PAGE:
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The University of Southampton

HIST3247 Islands and Empires in the Ancient Aegean, Part 1: Ruling the Waves

Module Overview

The ancient Greeks were said to live like ‘frogs around a pond’ (Plato, Phaedo 109b) and the sea was omnipresent in their history and societies. This was true in particular for those who inhabited the islands scattered around the Aegean Sea, between mainland Greece and modern-day Turkey. In Islands and Empires, we explore the history of the Aegean from the Classical age until the Roman Imperial period. The course takes you on a journey through time and space, addressing questions of political power and control as well as social and cultural history. The central theme of this module (part 1) is ‘thalassocracy’ or sea power. We start by covering the main features of the Aegean as a region and then explore its political history from the fifth century BCE until the second and third centuries CE. What did it mean to control the Aegean Sea or part of it? How did this control manifest itself? The success of Classical Athens can be explained to a large extent through the power of its navy and its control over the islands of the Aegean, who paid tribute to the city. Following Alexander the Great’s death in 323 BCE, the Aegean became a key region of conflict between Macedonian and Ptolemaic rulers, and this was the arena which the Romans entered when they established their empire in the eastern Mediterranean. Overall, this module equips you to think about the ways in which the Aegean Sea formed part of power shifts in the ancient Mediterranean. You gain an understanding of the empires which were active in the Aegean as well as developing insights into manifestations of power in Aegean communities.

Aims and Objectives

Learning Outcomes

Knowledge and Understanding

Having successfully completed this module, you will be able to demonstrate knowledge and understanding of:

  • concepts of ‘thalassocracy’ or sea power.
  • the political history of the Aegean from the fifth century BCE until the Roman Imperial period.
  • the role of the Aegean region in overseas empires.
  • ways in which power shifts in the Aegean manifest themselves in ancient source material.
Subject Specific Intellectual and Research Skills

Having successfully completed this module you will be able to:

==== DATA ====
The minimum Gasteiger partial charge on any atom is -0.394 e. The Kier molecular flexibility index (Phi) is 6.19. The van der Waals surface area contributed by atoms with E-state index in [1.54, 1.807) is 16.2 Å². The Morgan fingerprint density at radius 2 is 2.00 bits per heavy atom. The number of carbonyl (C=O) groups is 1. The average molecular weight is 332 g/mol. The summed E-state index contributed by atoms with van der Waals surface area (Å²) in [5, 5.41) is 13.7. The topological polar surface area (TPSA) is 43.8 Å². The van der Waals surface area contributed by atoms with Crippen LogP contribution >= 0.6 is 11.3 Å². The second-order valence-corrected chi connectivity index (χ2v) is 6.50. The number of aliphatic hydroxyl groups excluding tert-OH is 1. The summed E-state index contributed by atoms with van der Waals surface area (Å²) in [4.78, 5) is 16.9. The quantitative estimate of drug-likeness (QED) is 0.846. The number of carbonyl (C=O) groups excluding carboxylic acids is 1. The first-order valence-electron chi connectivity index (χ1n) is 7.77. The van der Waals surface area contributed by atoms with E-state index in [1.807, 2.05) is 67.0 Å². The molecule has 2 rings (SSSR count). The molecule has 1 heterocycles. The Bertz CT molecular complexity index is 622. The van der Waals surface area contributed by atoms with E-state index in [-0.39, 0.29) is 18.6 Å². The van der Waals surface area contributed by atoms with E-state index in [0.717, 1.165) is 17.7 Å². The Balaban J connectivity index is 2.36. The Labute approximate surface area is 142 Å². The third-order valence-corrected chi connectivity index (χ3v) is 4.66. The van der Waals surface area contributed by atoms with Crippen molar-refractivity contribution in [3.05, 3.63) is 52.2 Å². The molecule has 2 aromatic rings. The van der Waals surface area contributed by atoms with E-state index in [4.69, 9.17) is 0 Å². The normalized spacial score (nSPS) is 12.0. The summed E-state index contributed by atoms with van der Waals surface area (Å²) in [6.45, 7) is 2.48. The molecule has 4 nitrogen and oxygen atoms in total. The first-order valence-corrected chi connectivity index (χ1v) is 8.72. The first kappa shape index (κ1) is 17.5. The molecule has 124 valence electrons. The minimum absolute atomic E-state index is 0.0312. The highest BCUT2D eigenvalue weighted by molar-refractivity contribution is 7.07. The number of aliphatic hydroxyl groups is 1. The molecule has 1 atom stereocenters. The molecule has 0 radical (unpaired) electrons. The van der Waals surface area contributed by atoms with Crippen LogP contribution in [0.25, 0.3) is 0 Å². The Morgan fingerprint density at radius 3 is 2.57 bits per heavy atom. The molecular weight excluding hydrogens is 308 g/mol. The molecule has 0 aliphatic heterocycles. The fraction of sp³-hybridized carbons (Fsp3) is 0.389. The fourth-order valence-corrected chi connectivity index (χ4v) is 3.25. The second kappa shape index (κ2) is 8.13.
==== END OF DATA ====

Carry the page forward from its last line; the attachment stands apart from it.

• explore how sea power contributed to the development of empires in the ancient Aegean.
Transferable and Generic Skills

Having successfully completed this module you will be able to:

  • identify and discuss key themes and questions.
  • engage in independent study and research.
Subject Specific Practical Skills

Having successfully completed this module you will be able to:

  • analyse a wide range of primary sources, appreciate the particular contexts in which those sources were produced, and comment on their interest and significance.
  • identify and critically assess scholarly views and arguments.
  • draw connections between different historical periods.


Indicative list of topics that may be covered as part of the module: The Aegean Sea and the Mediterranean Thalassocracy: Concept and Implications Athens: From Delian League to Empire Greek Islands and the Athenian Empire The Aegean in the Fourth Century BCE Alexander the Great and the Aegean Greek Islands in a Hellenistic World The Aegean and the Antigonids The Ptolemies and Overseas Power Rhodes and the League of Islanders The Aegean and Republican Rome Greek Islands in the Imperial Period Sea Power: Warfare and Politics Trade and Mobility in the Aegean

Learning and Teaching

Teaching and learning methods

Teaching methods include: - Seminars - Group work - Tutor-led guidance on the sources, on the preparation of assignments, and on the conventions used in the presentation of written work - Student-led seminars, with the module convenor acting as guide and learning facilitator - Individual consultation in person and by email about assessed work on the module. Learning activities include: - Preparatory reading for seminar discussions - Preparation of brief reports on particular questions as directed for classes - Preparing and delivering presentations - Discussion of set topics - Further reading and independent research for the essay - Preparation and completion of module assignments Knowledge and understanding will be developed through a continuous study and analysis of primary sources. You will develop your research skills – how to find relevant material and secondary literature, how to use primary material – in groups and in consultation with the seminar tutor. Attendance of seminars, independent study, and the preparation for assignments will further develop your intellectual skills.

Independent Study252
Total study time300

Resources & Reading list

Abulafia, David (2011). The Great Sea: A Human History of the Mediterranean. 

Beaulieu, Marie-Claire (2016). The Sea in the Greek Imagination. 

Buraselis, Kostas, Mary Stefanou, and Dorothy Thompson (eds.) (2013). The Ptolemies, the Sea, and the Nile: Studies in Waterborne Power. 

Constantakopoulou, Christy (2007). The Dance of the Islands: Insularity, Networks, the Athenian Empire, and the Aegean World. 

Rutishauer, Brian (2012). Athens and the Cyclades: Economic Strategies, 540-314 BC. 

Starr, Chester G. (1989). The Influence of Sea Power on Ancient History. 

Horden, Peregrine and Nicholas Purcell (2000). The Corrupting Sea: A Study of Mediterranean History. 

Kouremenos, Anna (ed.) (2018). Insularity and Identity in the Roman Mediterranean . 



MethodPercentage contribution
Essay  (4000 words) 50%
Timed Assignment  (3000 words) 50%


MethodPercentage contribution
Essay  (4000 words) 50%
Timed Assignment  (3000 words) 50%


MethodPercentage contribution
Resubmit assessments 100%

Repeat Information

Repeat type: Internal & External

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